How Stock Market "Growth" Funds Can Falter Big-Time
"America's most highly valued start-up" drops more than 85% from its peak
by Bob Stokes
Updated: November 14, 2019
As you probably know, stock market mutual funds vary in their investment strategies.
One fund might invest largely in blue chips, while another specializes in small caps. Another might pursue a strategy of only committing capital to "undervalued" stocks. Yet the management of another fund might go the "growth" route by mainly seeking capital appreciation - that is, the rise in the value of certain companies, often in the high-growth phase.
A growth investment strategy is generally deemed to be one of the riskiest.
For example, consider WeWork (officially the We Company). Not long ago -- it was thought of as a wunderkind company with high-growth potential.
Here's what our November Elliott Wave Financial Forecast had to say:
As recently as June, WeWork was considered "America's most highly valued start-up," estimated at $47 billion. By the middle of October, WeWork's very existence was in question. On October 24, the company was bailed out by a $9.5 billion infusion of capital from its biggest outside investor, SoftBank. "WeWork is now valued at around $7 billion, a more than 85% drop from its peak," noted The Washington Post.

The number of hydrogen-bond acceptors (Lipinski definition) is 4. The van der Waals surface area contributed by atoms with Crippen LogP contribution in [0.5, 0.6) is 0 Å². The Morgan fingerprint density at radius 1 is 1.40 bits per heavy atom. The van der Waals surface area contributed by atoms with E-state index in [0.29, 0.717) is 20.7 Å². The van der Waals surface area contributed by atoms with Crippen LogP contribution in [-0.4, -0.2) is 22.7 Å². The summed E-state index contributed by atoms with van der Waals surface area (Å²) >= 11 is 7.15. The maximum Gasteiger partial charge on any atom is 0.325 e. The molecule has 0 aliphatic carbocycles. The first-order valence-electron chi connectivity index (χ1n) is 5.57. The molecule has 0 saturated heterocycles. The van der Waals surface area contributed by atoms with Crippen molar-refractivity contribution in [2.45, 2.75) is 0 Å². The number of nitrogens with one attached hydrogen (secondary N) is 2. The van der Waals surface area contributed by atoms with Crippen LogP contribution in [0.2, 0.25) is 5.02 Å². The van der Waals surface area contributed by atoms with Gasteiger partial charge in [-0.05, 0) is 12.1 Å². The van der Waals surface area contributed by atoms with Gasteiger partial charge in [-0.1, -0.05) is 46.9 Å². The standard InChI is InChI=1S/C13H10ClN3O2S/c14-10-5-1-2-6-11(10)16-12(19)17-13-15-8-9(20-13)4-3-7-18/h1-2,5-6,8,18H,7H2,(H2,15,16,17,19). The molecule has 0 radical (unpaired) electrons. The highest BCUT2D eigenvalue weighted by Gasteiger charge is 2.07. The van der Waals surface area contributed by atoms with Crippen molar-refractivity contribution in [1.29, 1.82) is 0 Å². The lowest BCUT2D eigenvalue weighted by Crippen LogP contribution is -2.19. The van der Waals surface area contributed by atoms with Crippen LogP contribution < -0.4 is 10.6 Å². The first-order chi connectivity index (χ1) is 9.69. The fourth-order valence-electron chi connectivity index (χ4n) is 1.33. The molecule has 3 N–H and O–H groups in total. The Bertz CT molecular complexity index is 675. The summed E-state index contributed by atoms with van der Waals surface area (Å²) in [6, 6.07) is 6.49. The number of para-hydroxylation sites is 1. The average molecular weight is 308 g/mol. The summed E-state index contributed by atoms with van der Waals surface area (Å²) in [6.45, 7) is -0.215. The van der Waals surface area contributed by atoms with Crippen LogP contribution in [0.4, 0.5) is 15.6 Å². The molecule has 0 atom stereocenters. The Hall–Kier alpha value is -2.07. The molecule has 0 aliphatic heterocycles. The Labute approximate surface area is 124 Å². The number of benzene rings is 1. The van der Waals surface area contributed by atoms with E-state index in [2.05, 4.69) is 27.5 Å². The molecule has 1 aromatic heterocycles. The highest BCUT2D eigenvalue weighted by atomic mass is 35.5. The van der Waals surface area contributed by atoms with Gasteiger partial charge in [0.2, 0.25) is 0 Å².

The same issue of the Financial Forecast also showed this chart and said:
A Tweet yesterday by a Bloomberg columnist points out that a massive underperformance is occurring in the Morgan Stanley US Growth Fund as well as others that invest in "high growth, no profit private companies."
Mind you, the fund's downtrend has unfolded as the overall stock market has been marching toward all-time record highs.
Other actively managed funds are having a hard time too. As CNBC noted on Oct. 24:
Stock pickers struggling to beat index funds
So, is index investing the way to go, or should investors ignore stocks all together?
Get insights into how our analysts would answer these questions by reviewing our latest stock market analysis, risk-free for 30 days. Look below to get started.
No "Safety in Numbers" in the Stock Market
Financial history shows that the investing "crowd" is almost always on the wrong side of the market at historic turns.
In truth, an investor must think and act independently from the crowd for any hope to financially survive a full market cycle.
Elliott wave analysis is ruthlessly objective -- and helps you to make market decisions that are indeed independent of the crowd.
Learn what our Elliott wave experts are saying about the current market juncture.
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